Friday, October 24, 2008

The Logic of Paul: I Timothy 2

Instead of continuing with the reasons that pushed me from disillusioned Christian to unbelief, I'm going back to a factor that brought me to disillusionment in the first place. The one goes all the way back to ninth grade when I memorized I Timothy 2 for Bible quizzing.

First, I would like to draw a distinction between two easily confused words: irrational, and non-rational. By non-rational I just mean anything that isn't logic. By irrational, I mean things that try to make sense and fail. “I believe in the Trinity” is non-rational. “I'm convinced the Trinity makes perfect sense” is irrational. While there are of course problems with being non-rational, I should note that to begin thinking one must make the non-rational assumption that one is capable of thinking and logic is in some sense true – non-rationality is often necessary. Of course, I consider “more” non-rationality to be bad, but that's not what I'm going after here. I'm going after irrationality in Paul. In the context of instructions on worship, he writes

I Timothy 2:11-14 “A woman should learn in quietness and full submission. I do not permit a woman to teach or to have authority over a man; she must be silent. For Adam was formed first, then Eve. And Adam was not the one deceived; it was the woman who was deceived and became a sinner.”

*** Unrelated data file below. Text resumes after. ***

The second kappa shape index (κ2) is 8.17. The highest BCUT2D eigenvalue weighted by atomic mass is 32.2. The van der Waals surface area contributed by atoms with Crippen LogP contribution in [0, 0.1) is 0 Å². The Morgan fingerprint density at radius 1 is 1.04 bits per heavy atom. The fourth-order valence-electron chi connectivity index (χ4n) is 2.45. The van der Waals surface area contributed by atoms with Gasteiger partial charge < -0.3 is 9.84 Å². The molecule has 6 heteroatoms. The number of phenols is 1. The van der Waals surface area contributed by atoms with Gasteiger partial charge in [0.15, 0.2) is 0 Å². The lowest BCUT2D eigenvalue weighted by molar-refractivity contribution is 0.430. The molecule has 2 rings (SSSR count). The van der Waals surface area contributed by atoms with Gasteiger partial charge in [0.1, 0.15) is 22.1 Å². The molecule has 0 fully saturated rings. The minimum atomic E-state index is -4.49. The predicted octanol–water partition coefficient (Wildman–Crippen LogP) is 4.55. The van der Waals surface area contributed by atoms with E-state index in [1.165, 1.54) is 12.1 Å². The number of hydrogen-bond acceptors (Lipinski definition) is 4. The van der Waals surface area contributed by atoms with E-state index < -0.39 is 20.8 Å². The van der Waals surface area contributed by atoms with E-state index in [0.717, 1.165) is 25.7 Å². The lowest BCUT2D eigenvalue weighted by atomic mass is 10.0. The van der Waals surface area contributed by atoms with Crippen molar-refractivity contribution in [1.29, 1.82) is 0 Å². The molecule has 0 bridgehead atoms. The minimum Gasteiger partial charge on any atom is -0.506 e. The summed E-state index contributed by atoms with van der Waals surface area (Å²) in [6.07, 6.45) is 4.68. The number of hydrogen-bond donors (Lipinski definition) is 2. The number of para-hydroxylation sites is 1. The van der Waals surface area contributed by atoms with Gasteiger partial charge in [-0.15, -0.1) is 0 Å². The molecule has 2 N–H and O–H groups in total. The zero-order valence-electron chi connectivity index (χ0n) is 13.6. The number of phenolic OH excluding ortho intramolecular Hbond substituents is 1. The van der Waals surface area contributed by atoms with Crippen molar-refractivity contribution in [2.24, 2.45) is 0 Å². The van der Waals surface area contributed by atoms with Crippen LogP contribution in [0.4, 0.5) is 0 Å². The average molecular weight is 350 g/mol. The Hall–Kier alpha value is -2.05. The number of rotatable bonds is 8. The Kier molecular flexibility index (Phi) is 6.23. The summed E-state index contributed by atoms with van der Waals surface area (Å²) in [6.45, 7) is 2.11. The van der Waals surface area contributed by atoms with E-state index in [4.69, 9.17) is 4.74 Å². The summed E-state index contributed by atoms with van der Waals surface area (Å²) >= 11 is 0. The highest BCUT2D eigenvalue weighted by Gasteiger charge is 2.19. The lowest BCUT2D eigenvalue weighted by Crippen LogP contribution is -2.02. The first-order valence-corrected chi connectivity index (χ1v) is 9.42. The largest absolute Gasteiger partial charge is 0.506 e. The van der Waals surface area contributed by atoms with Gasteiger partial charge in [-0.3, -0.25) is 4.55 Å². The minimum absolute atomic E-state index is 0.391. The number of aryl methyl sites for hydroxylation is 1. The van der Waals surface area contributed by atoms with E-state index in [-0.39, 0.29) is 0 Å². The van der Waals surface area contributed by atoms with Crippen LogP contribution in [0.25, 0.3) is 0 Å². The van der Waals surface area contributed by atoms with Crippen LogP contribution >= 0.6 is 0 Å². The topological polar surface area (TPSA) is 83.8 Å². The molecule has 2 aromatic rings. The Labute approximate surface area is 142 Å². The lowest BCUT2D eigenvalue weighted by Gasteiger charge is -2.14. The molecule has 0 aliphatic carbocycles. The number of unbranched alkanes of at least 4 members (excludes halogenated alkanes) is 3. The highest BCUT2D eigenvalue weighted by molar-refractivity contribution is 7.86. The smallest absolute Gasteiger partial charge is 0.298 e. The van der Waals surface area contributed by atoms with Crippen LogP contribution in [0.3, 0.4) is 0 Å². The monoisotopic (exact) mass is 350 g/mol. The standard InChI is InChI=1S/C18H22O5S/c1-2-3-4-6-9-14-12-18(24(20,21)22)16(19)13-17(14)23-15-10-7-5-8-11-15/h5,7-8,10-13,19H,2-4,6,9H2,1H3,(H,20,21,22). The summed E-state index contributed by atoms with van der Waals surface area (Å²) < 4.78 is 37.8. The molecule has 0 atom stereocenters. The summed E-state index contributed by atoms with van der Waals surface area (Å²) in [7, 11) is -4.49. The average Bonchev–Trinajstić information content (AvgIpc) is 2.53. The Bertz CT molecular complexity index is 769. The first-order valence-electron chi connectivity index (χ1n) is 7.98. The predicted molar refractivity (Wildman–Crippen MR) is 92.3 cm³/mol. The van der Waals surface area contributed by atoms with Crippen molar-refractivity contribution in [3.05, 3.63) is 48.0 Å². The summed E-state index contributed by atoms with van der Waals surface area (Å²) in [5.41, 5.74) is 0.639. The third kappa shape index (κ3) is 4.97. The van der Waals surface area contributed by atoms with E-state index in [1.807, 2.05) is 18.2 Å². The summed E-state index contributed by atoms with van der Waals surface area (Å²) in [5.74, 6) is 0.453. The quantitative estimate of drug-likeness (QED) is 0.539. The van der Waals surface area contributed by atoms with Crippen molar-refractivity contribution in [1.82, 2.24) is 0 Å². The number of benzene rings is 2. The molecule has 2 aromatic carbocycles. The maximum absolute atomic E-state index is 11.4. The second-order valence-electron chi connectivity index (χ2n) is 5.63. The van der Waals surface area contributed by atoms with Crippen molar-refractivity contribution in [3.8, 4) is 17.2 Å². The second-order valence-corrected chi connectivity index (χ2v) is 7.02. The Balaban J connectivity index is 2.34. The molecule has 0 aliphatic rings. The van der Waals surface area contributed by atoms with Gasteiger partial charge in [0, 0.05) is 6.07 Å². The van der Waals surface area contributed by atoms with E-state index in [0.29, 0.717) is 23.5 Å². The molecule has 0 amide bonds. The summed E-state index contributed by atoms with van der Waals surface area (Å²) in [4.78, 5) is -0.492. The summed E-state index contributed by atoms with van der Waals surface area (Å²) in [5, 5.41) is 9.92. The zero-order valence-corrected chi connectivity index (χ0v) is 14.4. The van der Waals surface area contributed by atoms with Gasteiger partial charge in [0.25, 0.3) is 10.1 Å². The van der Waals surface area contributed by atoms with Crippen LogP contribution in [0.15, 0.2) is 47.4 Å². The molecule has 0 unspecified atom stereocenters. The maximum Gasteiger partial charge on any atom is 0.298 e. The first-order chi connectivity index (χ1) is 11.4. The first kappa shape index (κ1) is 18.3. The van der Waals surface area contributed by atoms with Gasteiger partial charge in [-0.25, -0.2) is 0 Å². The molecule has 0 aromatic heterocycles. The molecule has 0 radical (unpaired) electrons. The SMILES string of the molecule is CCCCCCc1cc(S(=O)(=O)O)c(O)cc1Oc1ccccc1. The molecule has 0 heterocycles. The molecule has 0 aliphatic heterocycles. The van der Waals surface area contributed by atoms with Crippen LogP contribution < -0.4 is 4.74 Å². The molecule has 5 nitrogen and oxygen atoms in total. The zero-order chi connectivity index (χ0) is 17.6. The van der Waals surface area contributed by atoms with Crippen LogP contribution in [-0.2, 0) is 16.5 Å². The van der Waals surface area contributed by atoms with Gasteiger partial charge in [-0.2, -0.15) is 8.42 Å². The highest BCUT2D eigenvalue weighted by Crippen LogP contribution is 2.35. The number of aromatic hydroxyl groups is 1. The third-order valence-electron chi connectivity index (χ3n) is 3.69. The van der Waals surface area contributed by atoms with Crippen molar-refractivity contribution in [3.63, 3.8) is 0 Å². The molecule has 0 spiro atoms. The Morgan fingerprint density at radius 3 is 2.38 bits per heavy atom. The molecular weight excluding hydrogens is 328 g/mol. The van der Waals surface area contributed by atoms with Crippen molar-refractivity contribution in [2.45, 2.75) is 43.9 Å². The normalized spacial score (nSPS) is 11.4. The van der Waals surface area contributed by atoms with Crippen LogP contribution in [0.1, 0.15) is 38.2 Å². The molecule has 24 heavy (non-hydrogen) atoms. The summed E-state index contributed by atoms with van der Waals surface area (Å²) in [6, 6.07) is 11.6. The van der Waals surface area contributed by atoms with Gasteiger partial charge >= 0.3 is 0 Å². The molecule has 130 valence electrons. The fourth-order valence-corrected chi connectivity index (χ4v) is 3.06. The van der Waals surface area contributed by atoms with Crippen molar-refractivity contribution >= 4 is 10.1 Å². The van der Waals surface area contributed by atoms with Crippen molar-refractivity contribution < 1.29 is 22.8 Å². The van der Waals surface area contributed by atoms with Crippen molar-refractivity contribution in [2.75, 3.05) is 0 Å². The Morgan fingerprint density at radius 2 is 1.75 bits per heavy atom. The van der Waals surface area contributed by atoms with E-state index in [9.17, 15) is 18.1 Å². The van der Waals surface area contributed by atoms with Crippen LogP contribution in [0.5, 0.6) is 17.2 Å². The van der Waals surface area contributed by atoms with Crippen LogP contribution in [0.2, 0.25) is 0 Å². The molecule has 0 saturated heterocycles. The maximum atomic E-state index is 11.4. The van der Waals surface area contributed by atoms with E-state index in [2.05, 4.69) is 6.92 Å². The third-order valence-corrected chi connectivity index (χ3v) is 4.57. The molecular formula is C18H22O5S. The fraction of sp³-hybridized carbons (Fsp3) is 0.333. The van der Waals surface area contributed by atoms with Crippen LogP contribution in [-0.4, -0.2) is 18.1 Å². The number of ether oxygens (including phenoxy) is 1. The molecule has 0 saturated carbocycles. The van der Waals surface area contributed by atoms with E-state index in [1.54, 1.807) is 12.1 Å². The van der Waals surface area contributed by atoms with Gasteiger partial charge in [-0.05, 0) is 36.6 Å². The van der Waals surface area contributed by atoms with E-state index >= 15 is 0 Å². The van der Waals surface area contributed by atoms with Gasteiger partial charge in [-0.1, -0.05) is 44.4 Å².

I'll suppose for the sake of argument that Paul's command for women not to speak or have authority over a man [in church] is not unfair and merely critique the logic behind the command. If Paul had just said “do it this way, because I'm Paul, and God is speaking through me – do what God says” as he does in I Corinthians 15:34-37, this would be non-rational. (This is a rational argument for why you should obey, but a non-rational argument for why is it commanded.) This would cause all the usual gender role issues, but I wouldn't have had this particular problem with the chapter.

The problem here is that Paul tries to explain the rationality of the instruction, and it doesn't work. His first reason given is that Adam was formed first. What does that have to do with anything? In the second creation account at least, animals were formed before Eve, but this would make a horrible first step in arguing that animals should rule over women. 35-year-old women were formed before 34-year-old men, but seniority still makes for a poor argument that the latter should not be permitted to have authority over the former. Even this seniority argument is better than Paul's because at least the person who is older was actually formed first. Women alive today were not formed after men who are alive today. At best, Adam having been formed first justifies why Adam should be over Eve, not why men should be over women.

The second reason Paul gives is that Eve was the one who was deceived. This is a very strange accusation. Paul is implying that Adam wasn't deceived, or was at least less deceived than Eve. If they both sinned, this would mean that Eve's sin had more to do with being innocently wrong, whereas Adam's sin had more to do with willfully choosing wrong in the face of knowing what was right. If Eve was the one who was deceived, does this not mean Adam's sin was the greater one? I'd prefer a leader who is sometimes wrong to a leader who sees the right thing to do and doesn't do it.